Doing Whole 30 during coronavirus-induced quarantine is quite the divisive topic.
Some say it’s the best time to do it because you’re locked away in your home with no outside distractions or temptations, and nothing to do except cook. Others say you’re bored out of your mind and all you want to do is drink, while sitting on the couch, eating Flamin’ Hot Cheetos, watching Tiger King. Another big issue of discussion is obtaining the necessary ingredients to cook appropriate meals for the program. With grocery stores scarcely stocked, it can potentially be a big issue.
But as someone who completed the program (for the fourth time!) all of this March, I can tell you it’s completely doable. Not only did the clearheadedness brought on by the experience help me get through this first month of isolation, but because I cooked almost every meal from scratch, I really got acquainted with my most commonly used foods, what’s most versatile, most flavorful, most immune-boosting and what can last you the longest.
Sure, there are plenty of fun ingredients to have around that you don’t necessarily need. For example, I had a several cans of pumpkin puree lingering from fall. I hopped on to Pinterest (as I did with pretty much all my ingredients) and found out ways to make use of what I had. Suddenly it was a springtime Thanksgiving in my kitchen. But ultimately, there were only a handful of staples I felt it necessary to have on hand at all times.
With the exception of spices (you must carry an array of spices—they’re a game-changer), below are the only five main ingredients you need to make it through Whole 30 successfully.
This versatile veggie is the ultimate breakout star of Whole 30. I went from attempting mashed
potatoes cauliflower my first time doing the program, to making cauliflower smoothies and mastering the art of cauliflower rice during this fourth go. The best thing you can do for yourself (mid-Whole 30 or otherwise) is stock up on bags of pre-diced cauliflower. Trader Joe’s has aplenty. I recommend non-frozen if you want to make rice or mashed cauliflower. And then purchase a bag of frozen if you want it for your smoothie. This veggie blends with everything seamlessly, so your smoothie won’t smell like anything but berries!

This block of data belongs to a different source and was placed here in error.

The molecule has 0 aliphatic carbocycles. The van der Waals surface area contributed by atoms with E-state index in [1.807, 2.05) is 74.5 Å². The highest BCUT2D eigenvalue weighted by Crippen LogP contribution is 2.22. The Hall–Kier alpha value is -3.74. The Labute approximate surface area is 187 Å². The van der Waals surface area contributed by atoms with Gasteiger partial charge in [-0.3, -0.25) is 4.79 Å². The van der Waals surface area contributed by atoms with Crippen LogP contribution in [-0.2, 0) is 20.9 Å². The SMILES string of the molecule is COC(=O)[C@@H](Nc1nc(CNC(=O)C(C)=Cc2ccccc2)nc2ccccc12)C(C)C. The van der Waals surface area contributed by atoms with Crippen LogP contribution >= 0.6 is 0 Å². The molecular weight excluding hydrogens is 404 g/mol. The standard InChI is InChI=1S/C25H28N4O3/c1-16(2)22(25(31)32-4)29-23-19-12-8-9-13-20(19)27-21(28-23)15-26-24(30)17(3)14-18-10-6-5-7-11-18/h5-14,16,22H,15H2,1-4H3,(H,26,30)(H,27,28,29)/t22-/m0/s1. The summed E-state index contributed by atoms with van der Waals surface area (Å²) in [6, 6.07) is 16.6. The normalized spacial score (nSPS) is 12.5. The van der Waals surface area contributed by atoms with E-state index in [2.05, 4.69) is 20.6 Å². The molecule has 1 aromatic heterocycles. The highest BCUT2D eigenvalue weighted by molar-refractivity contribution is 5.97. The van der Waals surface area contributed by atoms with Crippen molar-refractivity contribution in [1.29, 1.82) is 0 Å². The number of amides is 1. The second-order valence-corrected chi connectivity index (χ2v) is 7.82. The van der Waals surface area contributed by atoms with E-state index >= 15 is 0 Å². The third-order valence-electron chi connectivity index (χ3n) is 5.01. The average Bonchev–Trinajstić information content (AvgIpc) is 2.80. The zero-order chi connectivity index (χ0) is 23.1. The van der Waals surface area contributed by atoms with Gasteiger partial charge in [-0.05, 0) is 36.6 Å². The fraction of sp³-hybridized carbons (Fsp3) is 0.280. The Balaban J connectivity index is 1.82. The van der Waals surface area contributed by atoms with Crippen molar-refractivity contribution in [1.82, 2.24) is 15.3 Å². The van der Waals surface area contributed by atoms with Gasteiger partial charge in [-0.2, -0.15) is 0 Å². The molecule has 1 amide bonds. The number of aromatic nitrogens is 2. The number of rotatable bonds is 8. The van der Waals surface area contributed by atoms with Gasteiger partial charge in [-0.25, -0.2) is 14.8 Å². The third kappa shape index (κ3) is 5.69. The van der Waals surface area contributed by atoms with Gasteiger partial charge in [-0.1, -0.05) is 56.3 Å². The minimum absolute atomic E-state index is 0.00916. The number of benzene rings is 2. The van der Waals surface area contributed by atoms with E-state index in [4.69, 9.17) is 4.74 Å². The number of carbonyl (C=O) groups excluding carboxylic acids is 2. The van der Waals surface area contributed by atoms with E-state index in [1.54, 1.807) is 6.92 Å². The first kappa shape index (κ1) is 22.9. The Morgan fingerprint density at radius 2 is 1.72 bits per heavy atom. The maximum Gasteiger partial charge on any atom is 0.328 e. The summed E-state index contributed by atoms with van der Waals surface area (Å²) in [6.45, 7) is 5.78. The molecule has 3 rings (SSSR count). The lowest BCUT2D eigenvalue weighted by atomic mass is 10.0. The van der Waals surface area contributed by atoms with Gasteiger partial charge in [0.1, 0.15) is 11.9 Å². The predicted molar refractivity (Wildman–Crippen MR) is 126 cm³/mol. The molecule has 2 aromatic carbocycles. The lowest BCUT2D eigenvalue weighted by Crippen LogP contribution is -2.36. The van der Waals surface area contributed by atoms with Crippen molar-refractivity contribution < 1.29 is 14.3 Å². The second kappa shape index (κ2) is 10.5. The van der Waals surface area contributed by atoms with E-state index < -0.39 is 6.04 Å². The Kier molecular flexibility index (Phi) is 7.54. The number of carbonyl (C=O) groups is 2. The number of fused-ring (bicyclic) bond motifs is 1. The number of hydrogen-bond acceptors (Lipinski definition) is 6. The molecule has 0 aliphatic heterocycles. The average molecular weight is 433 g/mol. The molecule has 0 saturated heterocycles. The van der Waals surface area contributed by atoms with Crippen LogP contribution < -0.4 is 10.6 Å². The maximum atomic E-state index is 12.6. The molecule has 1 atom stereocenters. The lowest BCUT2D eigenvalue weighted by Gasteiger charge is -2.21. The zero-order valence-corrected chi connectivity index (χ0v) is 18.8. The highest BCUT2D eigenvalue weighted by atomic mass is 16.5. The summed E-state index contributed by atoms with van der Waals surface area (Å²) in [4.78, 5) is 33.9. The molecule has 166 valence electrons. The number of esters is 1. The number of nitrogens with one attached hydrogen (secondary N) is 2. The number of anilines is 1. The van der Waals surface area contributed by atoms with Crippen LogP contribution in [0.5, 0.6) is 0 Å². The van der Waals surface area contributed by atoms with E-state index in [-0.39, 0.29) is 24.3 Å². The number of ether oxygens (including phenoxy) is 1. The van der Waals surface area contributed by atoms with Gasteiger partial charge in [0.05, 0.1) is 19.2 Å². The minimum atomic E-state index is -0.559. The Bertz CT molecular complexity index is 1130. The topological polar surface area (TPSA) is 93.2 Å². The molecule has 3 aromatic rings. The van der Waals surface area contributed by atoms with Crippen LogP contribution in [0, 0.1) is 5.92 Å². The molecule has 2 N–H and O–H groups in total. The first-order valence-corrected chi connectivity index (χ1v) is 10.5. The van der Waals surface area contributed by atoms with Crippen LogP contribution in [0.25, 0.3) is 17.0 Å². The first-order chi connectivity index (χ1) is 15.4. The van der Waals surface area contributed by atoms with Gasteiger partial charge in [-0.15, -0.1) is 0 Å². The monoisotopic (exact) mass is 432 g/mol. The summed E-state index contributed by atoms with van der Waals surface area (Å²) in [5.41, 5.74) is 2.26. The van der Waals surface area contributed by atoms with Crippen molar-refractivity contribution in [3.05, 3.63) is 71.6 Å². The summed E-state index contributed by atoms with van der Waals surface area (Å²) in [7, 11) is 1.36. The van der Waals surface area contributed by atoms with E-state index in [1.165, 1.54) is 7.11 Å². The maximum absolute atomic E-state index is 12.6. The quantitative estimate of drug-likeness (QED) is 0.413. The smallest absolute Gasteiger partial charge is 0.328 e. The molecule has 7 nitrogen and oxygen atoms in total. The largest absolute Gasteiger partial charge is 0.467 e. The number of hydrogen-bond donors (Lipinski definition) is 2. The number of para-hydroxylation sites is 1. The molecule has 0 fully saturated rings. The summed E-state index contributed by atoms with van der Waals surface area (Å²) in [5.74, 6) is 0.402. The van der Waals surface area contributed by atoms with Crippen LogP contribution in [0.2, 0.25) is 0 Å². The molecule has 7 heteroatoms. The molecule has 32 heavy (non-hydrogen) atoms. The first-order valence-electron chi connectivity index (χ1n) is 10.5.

This brings me to my next ingredient… if you hop on the cauliflower bandwagon, you’ll need broth of some sort by your side at (almost) all times. I personally opted for chicken broth, but really any full-flavored broth will do. This ingredient is crucial to mastering cauliflower rice. I posted a lot about this on Instagram Story, as it’s a very underrated, overlooked necessity. In the past, like many others shared with me, I depended on olive oil to cook my tiny cauliflower pieces, but it was never enough to cook all the way through, and always left the pieces burnt. Additionally, broth can make a fantastic addition to a homemade sauce or sauté recipe, a soup, a mash, you name it. If you have plenty left over, just pop it into Pinterest and see what you can strum up with what you’ve got.
3. A Protein or Mixed Veggies
This is a given, but important to note anyway. Having a meat of some sort or mixed veggies will make up the crop of your heavier meals. These are great to soak up the sauces you make, to slather with spices, to place atop coconut rice or mix in with zucchini noodles. It’s important to remember that soy products aren’t allowed, so if you don’t eat meat, grab on to the most versatile, flavorful veggies (mushrooms, onions and bell peppers were my go-tos this time around). Also, you can use any meat, so take advantage of that freedom (though some are encouraged more than others and you still need to read the labels for nitrates, sugars and other unapproved ingredients). I didn’t touch beef or pork, but I ate a lot of chicken and turkey bacon.
Much like No. 3, it’s probably a given that eggs are key to this plan. But you’re forbidden from (most) baking, so it’s not like you need eggs for your favorite paleo banana bread loaf. Eggs, during this eating regimen, are like an old reliable friend you can call on either when you’ve got nowhere to turn, or you want to spice up the party. I had my standard moments of whipping up a turkey bacon, mushroom, onion omelette; whereas, other times, eggs were great to place atop cauliflower rice and stir-fried veggies. I’m pretty sure you don’t need me to sit here and explain all of eggs’ uses—just be sure to keep ’em handy!
5. Full Fat Canned Coconut Milk
Much like cauliflower, canned coconut milk isn’t necessarily something we actively seek out at the grocery store unless a specific recipe calls for it. Well, take on a month of Whole 30, and this coveted item will be at the top of your list. If you’re making any rendition of a cream sauce, this is your go-to. But I also found that even an unnoticeable drop here and there was called for in so many recipes.
It’s important to note the difference between Coconut Cream and Coconut Milk—they’re indeed similar, but will alter your recipe if you get the wrong one. If you can’t get both for whatever reason, always go for the milk because sometimes the top layers of the can will have the creamy consistency you can use if a recipe calls for the cream. Also, emphasis on canned and full fat. Full fat cans of these consistencies are what’s required for the majority of these recipes, so make sure you stick to them because they differ immensely from what you typically add to your coffee.